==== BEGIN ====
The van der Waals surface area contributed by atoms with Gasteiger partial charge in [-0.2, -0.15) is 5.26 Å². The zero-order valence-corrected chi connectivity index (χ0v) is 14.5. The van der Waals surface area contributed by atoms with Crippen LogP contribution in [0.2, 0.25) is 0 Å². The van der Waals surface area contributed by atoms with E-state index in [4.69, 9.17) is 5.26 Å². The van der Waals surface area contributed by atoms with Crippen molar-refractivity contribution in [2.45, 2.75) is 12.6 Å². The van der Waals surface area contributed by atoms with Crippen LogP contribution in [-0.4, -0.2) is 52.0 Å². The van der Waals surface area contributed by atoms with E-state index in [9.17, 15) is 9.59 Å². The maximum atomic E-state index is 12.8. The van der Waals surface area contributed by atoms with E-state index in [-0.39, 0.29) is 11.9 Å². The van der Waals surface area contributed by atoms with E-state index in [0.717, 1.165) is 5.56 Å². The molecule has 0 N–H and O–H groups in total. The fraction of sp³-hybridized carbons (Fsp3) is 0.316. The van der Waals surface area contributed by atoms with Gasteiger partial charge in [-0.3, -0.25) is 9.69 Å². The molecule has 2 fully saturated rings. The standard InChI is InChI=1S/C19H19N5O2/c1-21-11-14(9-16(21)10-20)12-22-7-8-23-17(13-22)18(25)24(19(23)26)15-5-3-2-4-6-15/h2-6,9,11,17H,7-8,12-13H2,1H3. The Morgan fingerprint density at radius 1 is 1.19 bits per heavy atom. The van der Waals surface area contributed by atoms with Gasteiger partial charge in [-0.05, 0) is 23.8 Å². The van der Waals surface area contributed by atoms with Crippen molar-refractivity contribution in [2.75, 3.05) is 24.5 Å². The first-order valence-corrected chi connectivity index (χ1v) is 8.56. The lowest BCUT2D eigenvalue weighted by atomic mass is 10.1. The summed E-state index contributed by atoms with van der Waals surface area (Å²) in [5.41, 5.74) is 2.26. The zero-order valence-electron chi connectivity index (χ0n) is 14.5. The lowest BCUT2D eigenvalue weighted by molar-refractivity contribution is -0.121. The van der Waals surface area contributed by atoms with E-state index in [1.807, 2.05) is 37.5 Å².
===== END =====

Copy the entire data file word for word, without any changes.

The van der Waals surface area contributed by atoms with Gasteiger partial charge in [-0.2, -0.15) is 5.26 Å². The zero-order valence-corrected chi connectivity index (χ0v) is 14.5. The van der Waals surface area contributed by atoms with Crippen LogP contribution in [0.2, 0.25) is 0 Å². The van der Waals surface area contributed by atoms with E-state index in [4.69, 9.17) is 5.26 Å². The van der Waals surface area contributed by atoms with Crippen molar-refractivity contribution in [2.45, 2.75) is 12.6 Å². The van der Waals surface area contributed by atoms with Crippen LogP contribution in [-0.4, -0.2) is 52.0 Å². The van der Waals surface area contributed by atoms with E-state index in [9.17, 15) is 9.59 Å². The maximum atomic E-state index is 12.8. The van der Waals surface area contributed by atoms with E-state index in [-0.39, 0.29) is 11.9 Å². The van der Waals surface area contributed by atoms with E-state index in [0.717, 1.165) is 5.56 Å². The molecule has 0 N–H and O–H groups in total. The fraction of sp³-hybridized carbons (Fsp3) is 0.316. The van der Waals surface area contributed by atoms with Gasteiger partial charge in [-0.3, -0.25) is 9.69 Å². The molecule has 2 fully saturated rings. The standard InChI is InChI=1S/C19H19N5O2/c1-21-11-14(9-16(21)10-20)12-22-7-8-23-17(13-22)18(25)24(19(23)26)15-5-3-2-4-6-15/h2-6,9,11,17H,7-8,12-13H2,1H3. The Morgan fingerprint density at radius 1 is 1.19 bits per heavy atom. The van der Waals surface area contributed by atoms with Gasteiger partial charge in [-0.05, 0) is 23.8 Å². The van der Waals surface area contributed by atoms with Crippen molar-refractivity contribution in [2.75, 3.05) is 24.5 Å². The first-order valence-corrected chi connectivity index (χ1v) is 8.56. The lowest BCUT2D eigenvalue weighted by atomic mass is 10.1. The summed E-state index contributed by atoms with van der Waals surface area (Å²) in [5.41, 5.74) is 2.26. The zero-order valence-electron chi connectivity index (χ0n) is 14.5. The lowest BCUT2D eigenvalue weighted by molar-refractivity contribution is -0.121. The van der Waals surface area contributed by atoms with E-state index in [1.807, 2.05) is 37.5 Å².